Investment with Chinese Characteristics

  • Mark A. De Weaver


An analysis of investment cycles must begin with the underlying economic system that gives rise to them. In China, the system is essentially socialist. The main players are state-owned enterprises and local governments; the rules of the game are primarily a consequence of public ownership. This chapter focuses on these “Chinese characteristics,” describing the nature and extent of the state’s role in investment.


State Sector China Statistical Yearbook Limited Liability Company Chinese Characteristic Asset Investment 
These keywords were added by machine and not by the authors. This process is experimental and the keywords may be updated as the learning algorithm improves.


  1. 2.
    John Locke, Two Treatises of Government (London: Thomas Tegg, 1823), 118.Google Scholar
  2. 4.
    Karl A. Wittfogel, Oriental Despotism: A Comparative Study of Total Power (New Haven: Yale University Press, 1957).Google Scholar
  3. 5.
    Mark Elvin, The Retreat of the Elephants: An Environmental History of China (New Haven: Yale University Press, 2004), 128.Google Scholar
  4. 9.
    Robert B. Marks, Tigers, Rice, Silk, and Silt: Environment and Economy in Late Imperial South China (Cambridge: Cambridge University Press, 1998), 106.CrossRefGoogle Scholar
  5. 12.
    X. L. Ding, “The Illicit Asset Stripping of Chinese State Firms.” The China Journal 43 (January 2000): 2.Google Scholar
  6. 13.
    Armen Alchian. “Property Rights,”, The New Palgrave: A Dictionary of Economics, ed. John Eatwell, Murray Milgate, and Peter Newman (London: Macmillan Press, 1987), 1032.Google Scholar
  7. 14.
    Yoram Barzel, Economic Analysis of Property Rights (Cambridge: Cambridge University Press, 1997), 132–138.CrossRefGoogle Scholar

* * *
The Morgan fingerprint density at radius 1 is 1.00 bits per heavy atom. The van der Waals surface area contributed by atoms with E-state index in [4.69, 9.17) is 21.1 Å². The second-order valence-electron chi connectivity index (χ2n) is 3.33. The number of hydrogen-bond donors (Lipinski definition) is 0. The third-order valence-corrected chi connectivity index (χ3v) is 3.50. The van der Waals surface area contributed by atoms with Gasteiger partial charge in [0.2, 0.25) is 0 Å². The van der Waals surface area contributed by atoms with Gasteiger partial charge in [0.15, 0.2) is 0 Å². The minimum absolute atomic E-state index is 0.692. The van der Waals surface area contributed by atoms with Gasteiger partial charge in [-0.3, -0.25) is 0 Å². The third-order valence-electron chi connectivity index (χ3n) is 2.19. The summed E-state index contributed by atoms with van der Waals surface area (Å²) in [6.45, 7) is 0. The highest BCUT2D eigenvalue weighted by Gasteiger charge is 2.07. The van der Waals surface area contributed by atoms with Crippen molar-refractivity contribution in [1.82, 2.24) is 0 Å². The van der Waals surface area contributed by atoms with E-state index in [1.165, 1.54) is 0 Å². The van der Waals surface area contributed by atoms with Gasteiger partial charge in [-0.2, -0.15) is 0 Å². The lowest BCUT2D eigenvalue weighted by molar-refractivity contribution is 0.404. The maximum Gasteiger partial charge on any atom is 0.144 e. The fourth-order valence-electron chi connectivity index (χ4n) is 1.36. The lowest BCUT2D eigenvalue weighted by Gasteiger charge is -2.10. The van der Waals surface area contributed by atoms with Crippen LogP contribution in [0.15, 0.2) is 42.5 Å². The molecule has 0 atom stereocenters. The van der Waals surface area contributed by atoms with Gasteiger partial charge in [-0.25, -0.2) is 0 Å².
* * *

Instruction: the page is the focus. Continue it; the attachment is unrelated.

8. 16.
    Robin Dean and Tobias Damm-Luhr, “A Current Review of Chinese LandUse Law and Policy: A ‘Breakthrough’ in Rural Reform?” UCLA Pacific Rim Law and Policy Journal 19, no 1 (2010): 150–151, Scholar
  9. 18.
    He Qinglian, “‘Land Enclosure Movement’ Feeds Chinese Local Governments.” Epoch Times, June 19, 2006,,%20china.htm.Google Scholar
  10. 19.
    Gregory M. Stein, “Acquiring Land Use Rights in Today’s China: A Snapshot from on the Ground.” UCLA Pacific Basin Law Journal 24, no 1 (2006):31, 942813Google Scholar
  11. 20.
    Freedom House, Freedom in the World 2011China, June 17, 2011, Scholar
  12. 22.
    He Qinglian, “The Land-Enclosure Movement of the 1990s.” The Chinese Economy 33, no 3 (2000): 57–88.CrossRefGoogle Scholar
  13. 25.
    National Bureau of Statistics, ZhongguoTongjiNianjian 2011 [China Statistical Yearbook 2011] (Beijing: China Statistics Press, 2011), Table 5–4.Google Scholar
  14. 27.
    Huang Yasheng, Capitalism with Chinese Characteristics: Entrepreneurship and the State (Cambridge: Cambridge University Press, 2008), 16–17.Google Scholar
  15. 29.
    Vladimir I. Lenin, “Five Years of the Russian Revolution and the Prospects of the World Revolution.” Report to the Fourth Congress of the Communist International, November 13, 1922. V. I. Lenin Internet Archive 2002, Scholar
  16. 33.
    Unirule Institute of Economics, “Guoyou Qiye de Xingzhi, Biaoxianyu Gaige” [The Nature, Performance, and Reform of the State-owned Enterprises], 2011: 6, Scholar

Copyright information

© Mark A. DeWeaver 2012

Authors and Affiliations

  • Mark A. De Weaver

There are no affiliations available

Personalised recommendations